FEB 17, 2020 3:52 PM PST

How a Spider Builds its Web

WRITTEN BY: Anthony Bouchard

Just about everyone has seen a spider web at some point in their life, but have you ever wondered how a spider builds such a strong and perfect web? The process is much more methodical than many realize, and in this stunning close-up time-lapse video, we can witness from start to finish exactly how a spider prepares its web.

The spider starts with the obvious ­– a bridge that connects two points. After laying down the backbone of its web, the spider uses this bridge to connect several anchor points to other surfaces. After the spider decides the size of its web, it begins laying the frame threads that form the web’s shape and surface area. Radii are then fixed to the central hub and the proper number of spokes are then added.

After the spider is satisfied with all the angles, it begins laying an auxiliary spiral that begins at the center and works its way out. This time-consuming process sees the spider moving in circles around the web as it begins to take shape and look like a traditional spider web. After the frame is completed, the spider takes a break.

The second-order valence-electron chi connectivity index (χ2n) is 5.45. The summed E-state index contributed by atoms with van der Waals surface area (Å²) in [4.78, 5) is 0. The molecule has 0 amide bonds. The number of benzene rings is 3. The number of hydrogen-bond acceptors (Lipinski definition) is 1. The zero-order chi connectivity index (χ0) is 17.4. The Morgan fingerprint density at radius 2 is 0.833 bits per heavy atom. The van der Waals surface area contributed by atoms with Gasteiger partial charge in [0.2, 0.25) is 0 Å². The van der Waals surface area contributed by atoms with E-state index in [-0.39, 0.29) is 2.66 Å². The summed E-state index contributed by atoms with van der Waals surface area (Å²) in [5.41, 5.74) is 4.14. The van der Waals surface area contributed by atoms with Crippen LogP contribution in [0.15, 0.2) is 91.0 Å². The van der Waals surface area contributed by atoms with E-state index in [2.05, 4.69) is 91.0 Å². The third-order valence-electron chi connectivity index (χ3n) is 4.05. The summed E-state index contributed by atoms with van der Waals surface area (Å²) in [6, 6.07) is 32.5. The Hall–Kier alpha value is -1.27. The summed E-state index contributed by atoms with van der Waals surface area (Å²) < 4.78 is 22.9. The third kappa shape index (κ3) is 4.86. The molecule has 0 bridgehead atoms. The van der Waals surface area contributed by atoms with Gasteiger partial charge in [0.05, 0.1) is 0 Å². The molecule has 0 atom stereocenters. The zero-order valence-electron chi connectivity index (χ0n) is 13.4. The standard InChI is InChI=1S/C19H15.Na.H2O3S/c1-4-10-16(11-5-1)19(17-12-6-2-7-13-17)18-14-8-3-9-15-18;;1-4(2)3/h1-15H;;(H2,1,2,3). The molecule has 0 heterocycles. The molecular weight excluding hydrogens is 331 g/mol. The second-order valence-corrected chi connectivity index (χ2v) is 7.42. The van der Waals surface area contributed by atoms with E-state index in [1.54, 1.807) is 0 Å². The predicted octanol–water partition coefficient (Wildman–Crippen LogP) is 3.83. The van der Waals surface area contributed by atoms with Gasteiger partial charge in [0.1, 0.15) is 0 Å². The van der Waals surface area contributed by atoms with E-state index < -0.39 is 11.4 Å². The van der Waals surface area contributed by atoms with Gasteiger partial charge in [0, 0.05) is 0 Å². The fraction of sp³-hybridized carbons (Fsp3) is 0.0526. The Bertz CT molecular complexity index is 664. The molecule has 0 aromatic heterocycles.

At first glance, it may seem like the spider is finished, but it’s actually swapping its silk production to a stickier silk. Once it does, it makes yet another spiral, this time with the sticky production that will trap prey. This time, the spider begins from the outside and spirals inward. The windings are much more closely spaced, illuminating just how time-consuming and energy-expending this process really is.

Once the main web is complete, the spider consumes the center of the web and replaces it with a neater strand grouping. Upon waiting, the web finally catches something tasty, and the spider goes in for the kill.

Related: Learn about the complex mating process of a jumping spider

About the Author
  • Fascinated by scientific discoveries and media, Anthony found his way here at LabRoots, where he would be able to dabble in the two. Anthony is a technology junkie that has vast experience in computer systems and automobile mechanics, as opposite as those sound.
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